This is the world we live in today: Stocks are priced as if the global economy is booming, while the bond market is priced as if we’re in a worldwide depression.
Nowhere is this truer than in Europe, where stocks are at or near record highs while yields on sovereign bonds are at record lows, below zero in many cases.
Of course, we’re neither in a boom or a bust. While we’re closer to the former in the U.S., we’re a lot closer to the latter in Europe. The bond market in Europe is telling us that the euro zone economy’s in the tank, which is much closer to reality, while the stock market there is now trading at a seven-year high. Continue reading "Are We In A Boom Or A Bust?"→
Greece has once again "kicked the can down the road," but they may not be out of the woods yet according to the European Commission, European Central Bank and IMF, who have all warned Greece that action speaks louder than words.
That brings me to the point of today's blog posting, and that is action speaks louder than words. In our case, it is market action that speaks louder than Fed Chairwoman, Janet Yellen, or any other verbiage that comes out of a politician's mouth.
With that thought in mind, I'm going to take a look at the market action for all the major markets today, with a special look at gold (FOREX:XAUUSDO). I'll give you three reasons why you should be watching this market.
It would appear at the moment that many of the world’s disruptive events like Ukraine, Greece and the Middle East are all in a temporary recessionary mode at the moment. That leaves the markets themselves to determine their trends. Market action will always point the way to the next big moves as opposed to words and promises from world leaders.
Every success with MarketClub, Adam Hewison
OK, so it’s not the most original headline. But it reveals the thinking of some savvy investors, and I think they have a good point.
Baron Rothschild, the 18th century British nobleman and member of the Rothschild banking family, is credited with saying, “The time to buy is when there’s blood in the streets.”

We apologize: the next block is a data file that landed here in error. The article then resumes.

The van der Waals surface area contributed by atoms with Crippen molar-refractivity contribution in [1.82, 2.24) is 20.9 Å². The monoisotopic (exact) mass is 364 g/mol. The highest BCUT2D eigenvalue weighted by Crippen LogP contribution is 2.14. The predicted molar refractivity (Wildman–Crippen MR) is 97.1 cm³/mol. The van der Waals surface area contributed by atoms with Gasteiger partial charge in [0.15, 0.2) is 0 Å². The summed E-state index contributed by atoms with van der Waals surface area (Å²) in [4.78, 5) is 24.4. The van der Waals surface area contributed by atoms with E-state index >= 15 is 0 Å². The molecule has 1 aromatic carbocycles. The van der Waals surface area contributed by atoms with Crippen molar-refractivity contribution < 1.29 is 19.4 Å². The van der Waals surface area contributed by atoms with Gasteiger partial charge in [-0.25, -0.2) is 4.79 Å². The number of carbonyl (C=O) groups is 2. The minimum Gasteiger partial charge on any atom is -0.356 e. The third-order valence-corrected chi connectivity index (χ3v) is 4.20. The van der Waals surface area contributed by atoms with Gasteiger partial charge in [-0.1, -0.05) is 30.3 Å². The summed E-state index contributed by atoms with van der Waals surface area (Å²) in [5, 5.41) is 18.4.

I haven’t heard that there is actual blood running in the streets of Athens or other Greek cities, but it’s pretty close, financially speaking, which means it may be time to be buying Greek bonds.
We all know by now that after taking the most seats in the January 25 parliamentary election, the left-wing Syriza party formed a coalition government with the small right-wing Greek Independence Party. The one thing the two have in common is opposition to anti-austerity measures imposed on Greece by the European Central Bank and European Union as conditions for earlier financial bailouts and more in the future. There is also the fear that the Syriza-led government wants to secede from the EU, although that seems unlikely to happen.
Not surprisingly, investors have fled from Greek assets in droves and pulled their money out of Greek banks.
The Athens Stock Exchange General Index, or ASE, has tanked more than 40% since last March, nearly 13% since the election. Government bond prices have likewise plummeted, sending yields soaring. The yield on the 10-year bond jumped more than 200 basis points after the Syriza win and now yields more than 11% as of Friday. Continue reading "Get me to the Greek"→
While the worlds investing community continues to concentrate on what is happening in Europe, due to the recent quantitative easing recently announced by the European Central Bank, you may be wondering how you can play the situation.
What is Going on in Europe?
But before we get to how you may be able to profit, let's look at what is happening. Last week the European Central Bank announced they would buy 60 billion Euro worth of bonds each month until the end of September 2016. This will essentially put 1.1 trillion euro into the European economy in an effort to help it get moving again. The quantitative easing process injects cash into an economy (increasing the money supply) which keeps interest rates low, making it easier for consumers and businesses to borrow, in the hope they will do so and boost economic growth. Continue reading "One ETF to Play the European QE"→
I don’t know if Mario Draghi’s “historic” quantitative easing program announced Thursday will do anything to help the flat-on-its-back euro zone economy.
I’m not a trained economist, so I’m not sure exactly how buying massive quantities of already overpriced bonds is supposed to raise inflation and boost the economy, although it has been very successful in devaluing the grossly overpriced euro. But how is a cheaper currency going to help countries in the euro zone when they do most of their trading with each other?
What I am sure of is that the program will make U.S. Treasury and corporate debt securities a lot more attractive to investors, further lowering long-term interest rates here, and giving our economy, now the envy of the rest of the world, another boost.